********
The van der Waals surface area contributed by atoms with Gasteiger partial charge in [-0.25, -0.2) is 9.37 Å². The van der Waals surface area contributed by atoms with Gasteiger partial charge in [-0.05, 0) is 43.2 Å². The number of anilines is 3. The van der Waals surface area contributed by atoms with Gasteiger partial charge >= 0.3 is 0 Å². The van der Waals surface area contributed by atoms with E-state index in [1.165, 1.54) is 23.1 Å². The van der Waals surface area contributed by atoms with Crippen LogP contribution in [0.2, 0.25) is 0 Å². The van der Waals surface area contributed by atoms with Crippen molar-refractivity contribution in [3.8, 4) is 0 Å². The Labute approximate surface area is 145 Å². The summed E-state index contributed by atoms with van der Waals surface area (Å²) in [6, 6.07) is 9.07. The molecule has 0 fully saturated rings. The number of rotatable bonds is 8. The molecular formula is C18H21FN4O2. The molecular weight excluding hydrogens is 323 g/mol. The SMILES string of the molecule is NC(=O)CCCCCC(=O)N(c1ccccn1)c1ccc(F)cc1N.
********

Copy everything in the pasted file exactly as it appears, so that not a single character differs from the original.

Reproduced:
The van der Waals surface area contributed by atoms with Gasteiger partial charge in [-0.25, -0.2) is 9.37 Å². The van der Waals surface area contributed by atoms with Gasteiger partial charge in [-0.05, 0) is 43.2 Å². The number of anilines is 3. The van der Waals surface area contributed by atoms with Gasteiger partial charge >= 0.3 is 0 Å². The van der Waals surface area contributed by atoms with E-state index in [1.165, 1.54) is 23.1 Å². The van der Waals surface area contributed by atoms with Crippen LogP contribution in [0.2, 0.25) is 0 Å². The van der Waals surface area contributed by atoms with Crippen molar-refractivity contribution in [3.8, 4) is 0 Å². The Labute approximate surface area is 145 Å². The summed E-state index contributed by atoms with van der Waals surface area (Å²) in [6, 6.07) is 9.07. The molecule has 0 fully saturated rings. The number of rotatable bonds is 8. The molecular formula is C18H21FN4O2. The molecular weight excluding hydrogens is 323 g/mol. The SMILES string of the molecule is NC(=O)CCCCCC(=O)N(c1ccccn1)c1ccc(F)cc1N.